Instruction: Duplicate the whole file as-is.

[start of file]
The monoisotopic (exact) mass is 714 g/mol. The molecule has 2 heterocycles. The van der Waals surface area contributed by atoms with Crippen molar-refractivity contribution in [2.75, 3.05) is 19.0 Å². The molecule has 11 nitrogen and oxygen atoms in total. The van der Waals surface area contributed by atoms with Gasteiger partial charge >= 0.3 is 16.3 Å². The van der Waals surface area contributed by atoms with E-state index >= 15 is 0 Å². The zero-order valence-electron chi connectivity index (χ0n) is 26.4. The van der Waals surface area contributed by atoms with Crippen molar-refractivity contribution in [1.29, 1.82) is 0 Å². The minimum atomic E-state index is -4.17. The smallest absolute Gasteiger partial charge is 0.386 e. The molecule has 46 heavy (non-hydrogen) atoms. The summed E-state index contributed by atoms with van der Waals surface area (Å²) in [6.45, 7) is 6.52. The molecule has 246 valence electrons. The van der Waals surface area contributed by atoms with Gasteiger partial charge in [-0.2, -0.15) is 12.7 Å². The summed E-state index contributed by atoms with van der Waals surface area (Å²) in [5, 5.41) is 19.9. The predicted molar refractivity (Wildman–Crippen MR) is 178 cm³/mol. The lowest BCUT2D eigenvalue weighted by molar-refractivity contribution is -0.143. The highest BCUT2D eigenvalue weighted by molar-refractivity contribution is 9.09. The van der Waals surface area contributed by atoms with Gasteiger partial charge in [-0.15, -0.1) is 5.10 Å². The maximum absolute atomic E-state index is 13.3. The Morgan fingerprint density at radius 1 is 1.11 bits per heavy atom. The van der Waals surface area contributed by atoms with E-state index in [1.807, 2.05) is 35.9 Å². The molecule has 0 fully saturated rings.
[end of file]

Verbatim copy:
The monoisotopic (exact) mass is 714 g/mol. The molecule has 2 heterocycles. The van der Waals surface area contributed by atoms with Crippen molar-refractivity contribution in [2.75, 3.05) is 19.0 Å². The molecule has 11 nitrogen and oxygen atoms in total. The van der Waals surface area contributed by atoms with Gasteiger partial charge >= 0.3 is 16.3 Å². The van der Waals surface area contributed by atoms with E-state index >= 15 is 0 Å². The zero-order valence-electron chi connectivity index (χ0n) is 26.4. The van der Waals surface area contributed by atoms with Crippen molar-refractivity contribution in [1.29, 1.82) is 0 Å². The minimum atomic E-state index is -4.17. The smallest absolute Gasteiger partial charge is 0.386 e. The molecule has 46 heavy (non-hydrogen) atoms. The summed E-state index contributed by atoms with van der Waals surface area (Å²) in [6.45, 7) is 6.52. The molecule has 246 valence electrons. The van der Waals surface area contributed by atoms with Gasteiger partial charge in [-0.2, -0.15) is 12.7 Å². The summed E-state index contributed by atoms with van der Waals surface area (Å²) in [5, 5.41) is 19.9. The predicted molar refractivity (Wildman–Crippen MR) is 178 cm³/mol. The lowest BCUT2D eigenvalue weighted by molar-refractivity contribution is -0.143. The highest BCUT2D eigenvalue weighted by molar-refractivity contribution is 9.09. The van der Waals surface area contributed by atoms with Gasteiger partial charge in [-0.15, -0.1) is 5.10 Å². The maximum absolute atomic E-state index is 13.3. The Morgan fingerprint density at radius 1 is 1.11 bits per heavy atom. The van der Waals surface area contributed by atoms with E-state index in [1.807, 2.05) is 35.9 Å². The molecule has 0 fully saturated rings.